Agriculture Commissioner Adam Putnam today proposed a new revenue source for the state’s education infrastructure, a plan hailed by Polk State administrators.
“Florida’s public education institutions need this funding,” said Polk State President Eileen Holden.
“Here at Polk State, our enrollment continues to increase and we are expanding our slate of academic programs to meet the needs of Polk County. It is vital that we have the facilities, technology and equipment to support our students and prepare them to succeed in the workforce. We welcome Commissioner Putnam’s proposal, and we’re thankful he is working to ensure the state’s public education institutions get the funding they so desperately need.”
During a press conference at the state Capitol, Putnam proposed a measure that would invest $225 million annually into the state’s public education infrastructure, such as buildings and technology.
The money would come by cutting in half the 7-percent state sales tax Florida’s businesses currently pay on their electricity usage, which adds up to nearly $450 million per year. Then the reduced taxes — about $225 million annually — would be diverted the state’s Public Education Capital Outlay (PECO) program.
PECO provides Florida’s public higher education institutions and K-12 schools with resources to build new facilities and maintain existing buildings.
The proposal, made in partnership with Sen. Anitere Flores (R-Miami) and Rep. Mike Hill (R-Pensacola), would also give consumers a tax holiday weekend on energy-efficient appliances.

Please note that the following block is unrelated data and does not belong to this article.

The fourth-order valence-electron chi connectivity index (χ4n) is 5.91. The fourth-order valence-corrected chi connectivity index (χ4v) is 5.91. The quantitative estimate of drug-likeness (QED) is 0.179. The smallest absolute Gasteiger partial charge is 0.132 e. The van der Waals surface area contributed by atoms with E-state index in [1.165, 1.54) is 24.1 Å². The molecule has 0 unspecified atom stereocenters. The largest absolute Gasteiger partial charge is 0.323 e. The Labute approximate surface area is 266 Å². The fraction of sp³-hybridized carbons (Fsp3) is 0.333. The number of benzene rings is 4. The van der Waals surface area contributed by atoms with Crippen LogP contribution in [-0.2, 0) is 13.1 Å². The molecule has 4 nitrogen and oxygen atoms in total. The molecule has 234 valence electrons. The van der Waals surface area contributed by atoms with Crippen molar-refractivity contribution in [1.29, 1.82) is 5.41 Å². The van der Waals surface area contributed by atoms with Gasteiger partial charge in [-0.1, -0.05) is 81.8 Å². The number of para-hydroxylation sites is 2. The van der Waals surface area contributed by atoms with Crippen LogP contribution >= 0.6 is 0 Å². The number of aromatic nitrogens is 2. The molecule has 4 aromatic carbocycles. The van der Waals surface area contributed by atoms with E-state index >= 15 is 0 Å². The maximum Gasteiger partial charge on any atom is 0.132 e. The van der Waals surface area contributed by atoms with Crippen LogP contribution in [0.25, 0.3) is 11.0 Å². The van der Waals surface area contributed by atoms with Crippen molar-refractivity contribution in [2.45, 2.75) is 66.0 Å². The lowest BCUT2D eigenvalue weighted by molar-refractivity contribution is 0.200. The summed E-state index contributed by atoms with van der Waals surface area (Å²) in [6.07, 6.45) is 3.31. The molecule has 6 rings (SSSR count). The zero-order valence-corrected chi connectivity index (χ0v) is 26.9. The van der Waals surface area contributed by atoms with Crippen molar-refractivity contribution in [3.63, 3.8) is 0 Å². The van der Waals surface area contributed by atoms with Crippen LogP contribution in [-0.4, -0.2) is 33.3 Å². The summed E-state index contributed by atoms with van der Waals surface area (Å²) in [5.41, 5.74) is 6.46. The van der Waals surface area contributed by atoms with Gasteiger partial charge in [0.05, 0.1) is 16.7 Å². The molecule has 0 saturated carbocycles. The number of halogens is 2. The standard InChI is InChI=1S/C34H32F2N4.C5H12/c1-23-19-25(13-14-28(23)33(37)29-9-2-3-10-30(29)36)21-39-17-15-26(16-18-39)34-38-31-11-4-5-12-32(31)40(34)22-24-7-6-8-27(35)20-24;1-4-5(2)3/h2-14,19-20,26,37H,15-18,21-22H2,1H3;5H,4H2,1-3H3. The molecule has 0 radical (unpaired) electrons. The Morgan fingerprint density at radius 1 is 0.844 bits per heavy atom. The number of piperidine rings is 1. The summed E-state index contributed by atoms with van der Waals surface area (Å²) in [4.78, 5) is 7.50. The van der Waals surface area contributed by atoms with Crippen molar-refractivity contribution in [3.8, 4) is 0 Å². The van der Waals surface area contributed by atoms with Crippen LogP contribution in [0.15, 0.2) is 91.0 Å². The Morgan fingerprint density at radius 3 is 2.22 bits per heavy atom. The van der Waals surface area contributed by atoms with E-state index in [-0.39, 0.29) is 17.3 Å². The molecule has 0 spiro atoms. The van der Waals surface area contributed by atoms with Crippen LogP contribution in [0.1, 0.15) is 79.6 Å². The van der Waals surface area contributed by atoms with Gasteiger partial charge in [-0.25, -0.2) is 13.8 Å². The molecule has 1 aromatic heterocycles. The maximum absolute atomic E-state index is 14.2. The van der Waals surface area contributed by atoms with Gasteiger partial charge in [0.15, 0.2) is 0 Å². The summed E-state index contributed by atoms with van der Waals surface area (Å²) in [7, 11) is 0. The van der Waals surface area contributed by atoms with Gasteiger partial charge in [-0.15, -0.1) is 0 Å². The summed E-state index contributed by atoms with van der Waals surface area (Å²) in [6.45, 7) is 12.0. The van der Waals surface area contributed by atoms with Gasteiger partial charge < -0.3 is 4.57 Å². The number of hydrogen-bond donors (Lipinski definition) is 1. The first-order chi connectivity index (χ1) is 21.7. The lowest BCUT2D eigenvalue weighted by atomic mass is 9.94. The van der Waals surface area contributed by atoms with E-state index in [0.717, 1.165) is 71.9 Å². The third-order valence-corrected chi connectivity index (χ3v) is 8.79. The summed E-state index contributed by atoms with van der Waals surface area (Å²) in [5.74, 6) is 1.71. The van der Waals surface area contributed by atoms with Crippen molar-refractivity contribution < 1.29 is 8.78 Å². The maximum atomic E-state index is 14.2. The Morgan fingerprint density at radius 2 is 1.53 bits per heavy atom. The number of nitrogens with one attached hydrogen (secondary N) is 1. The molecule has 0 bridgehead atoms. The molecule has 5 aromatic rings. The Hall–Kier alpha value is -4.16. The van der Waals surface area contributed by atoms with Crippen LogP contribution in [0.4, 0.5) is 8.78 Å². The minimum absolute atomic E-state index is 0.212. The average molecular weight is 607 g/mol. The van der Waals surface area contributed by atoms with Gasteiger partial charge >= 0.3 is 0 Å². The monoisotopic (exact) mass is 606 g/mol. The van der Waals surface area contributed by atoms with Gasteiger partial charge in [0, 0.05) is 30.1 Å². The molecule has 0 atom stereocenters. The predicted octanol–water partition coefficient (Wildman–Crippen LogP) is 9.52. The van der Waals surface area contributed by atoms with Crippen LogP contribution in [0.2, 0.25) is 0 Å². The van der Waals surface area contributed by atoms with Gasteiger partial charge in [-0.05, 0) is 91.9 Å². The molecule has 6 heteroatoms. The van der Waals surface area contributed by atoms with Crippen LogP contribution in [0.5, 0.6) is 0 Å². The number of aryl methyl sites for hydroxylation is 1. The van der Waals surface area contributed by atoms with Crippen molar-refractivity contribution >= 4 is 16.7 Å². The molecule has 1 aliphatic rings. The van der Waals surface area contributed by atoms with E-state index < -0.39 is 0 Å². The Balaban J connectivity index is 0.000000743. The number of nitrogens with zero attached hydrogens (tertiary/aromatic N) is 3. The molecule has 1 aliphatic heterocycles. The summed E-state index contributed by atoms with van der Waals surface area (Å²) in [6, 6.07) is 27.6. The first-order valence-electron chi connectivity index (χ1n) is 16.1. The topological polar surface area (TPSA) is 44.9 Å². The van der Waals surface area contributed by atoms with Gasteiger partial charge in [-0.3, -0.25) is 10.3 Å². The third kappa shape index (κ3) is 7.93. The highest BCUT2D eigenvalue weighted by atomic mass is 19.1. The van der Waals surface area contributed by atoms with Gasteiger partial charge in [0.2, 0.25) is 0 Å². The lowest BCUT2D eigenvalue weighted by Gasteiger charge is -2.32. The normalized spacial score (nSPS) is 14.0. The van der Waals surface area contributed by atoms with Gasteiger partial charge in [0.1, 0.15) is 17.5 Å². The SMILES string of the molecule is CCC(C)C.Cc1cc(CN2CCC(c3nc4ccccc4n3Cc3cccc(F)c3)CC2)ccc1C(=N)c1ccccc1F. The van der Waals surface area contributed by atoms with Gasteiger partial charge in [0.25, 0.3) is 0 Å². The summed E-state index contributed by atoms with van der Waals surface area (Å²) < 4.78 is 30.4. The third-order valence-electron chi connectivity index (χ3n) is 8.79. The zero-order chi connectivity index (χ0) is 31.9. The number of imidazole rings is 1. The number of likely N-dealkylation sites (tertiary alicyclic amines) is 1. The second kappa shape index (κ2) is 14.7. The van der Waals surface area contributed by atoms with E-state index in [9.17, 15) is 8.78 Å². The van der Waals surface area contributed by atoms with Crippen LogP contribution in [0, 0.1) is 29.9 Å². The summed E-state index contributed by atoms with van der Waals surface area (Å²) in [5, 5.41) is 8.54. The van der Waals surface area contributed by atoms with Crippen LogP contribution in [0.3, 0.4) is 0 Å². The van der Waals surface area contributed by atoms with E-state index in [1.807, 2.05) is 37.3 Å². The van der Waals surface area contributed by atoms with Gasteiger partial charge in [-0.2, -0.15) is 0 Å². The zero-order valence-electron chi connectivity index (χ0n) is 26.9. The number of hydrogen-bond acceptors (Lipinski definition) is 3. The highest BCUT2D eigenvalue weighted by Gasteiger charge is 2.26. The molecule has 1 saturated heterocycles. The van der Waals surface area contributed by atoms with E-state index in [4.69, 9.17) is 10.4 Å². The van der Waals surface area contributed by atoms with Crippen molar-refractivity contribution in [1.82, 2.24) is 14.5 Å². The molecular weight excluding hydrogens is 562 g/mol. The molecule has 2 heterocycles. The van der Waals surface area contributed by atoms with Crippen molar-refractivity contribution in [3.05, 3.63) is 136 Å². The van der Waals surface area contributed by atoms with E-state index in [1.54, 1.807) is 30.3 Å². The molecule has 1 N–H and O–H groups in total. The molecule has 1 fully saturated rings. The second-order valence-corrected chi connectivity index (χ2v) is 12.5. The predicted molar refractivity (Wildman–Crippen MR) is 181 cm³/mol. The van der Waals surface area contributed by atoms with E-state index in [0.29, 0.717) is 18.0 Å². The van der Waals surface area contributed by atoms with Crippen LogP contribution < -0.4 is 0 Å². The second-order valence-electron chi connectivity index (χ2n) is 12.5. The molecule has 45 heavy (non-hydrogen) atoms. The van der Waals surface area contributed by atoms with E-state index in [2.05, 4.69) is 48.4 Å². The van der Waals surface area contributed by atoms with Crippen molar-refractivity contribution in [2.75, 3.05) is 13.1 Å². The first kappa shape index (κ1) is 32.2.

Putnam touted the broad economic impact of his proposal, as the infrastructure improvements will help prepare students to compete in a global economy. His office estimates the shift of revenue to PECO will create a total economic impact of $5.5 billion.
Additionally, reducing taxes for businesses will spur economic activity in the state and make it more competitive against other states in the southeast, Putnam said.
Holden was joined by her colleagues across the 28-institution Florida College System in supporting the proposal.
“On behalf of the Florida College System’s Council of Presidents, I’d like to extend our deepest gratitude to Commissioner Putnam for his desire to find a new funding mechanism to support the Florida College System and our nearly one million students. Commissioner Putnam’s plan is a very strong first step in the direction of dealing with Florida’s need to expand education facilities to meet growing needs, and to maintain current infrastructures so that we can continue to meet the state’s need for a highly trained and educated workforce,” said John Grosskopf, president of North Florida Community College.
Polk State College, an open-access institution, was established in 1964, and serves more than 24,000 students annually. Its offerings include the Associate in Arts, which is parallel and fully transferrable to the State University System, and the Associate in Science, which is designed to lead directly to the workforce. The College also offers the Bachelor of Applied Science in Supervision and Management, Bachelor of Science in Nursing, Bachelor of Science in Criminal Justice, and a variety of continuing education and certificate programs. The College’s annual economic impact on Polk County is $481.1 million, most of which comes from increased earnings its alumni earn after graduation.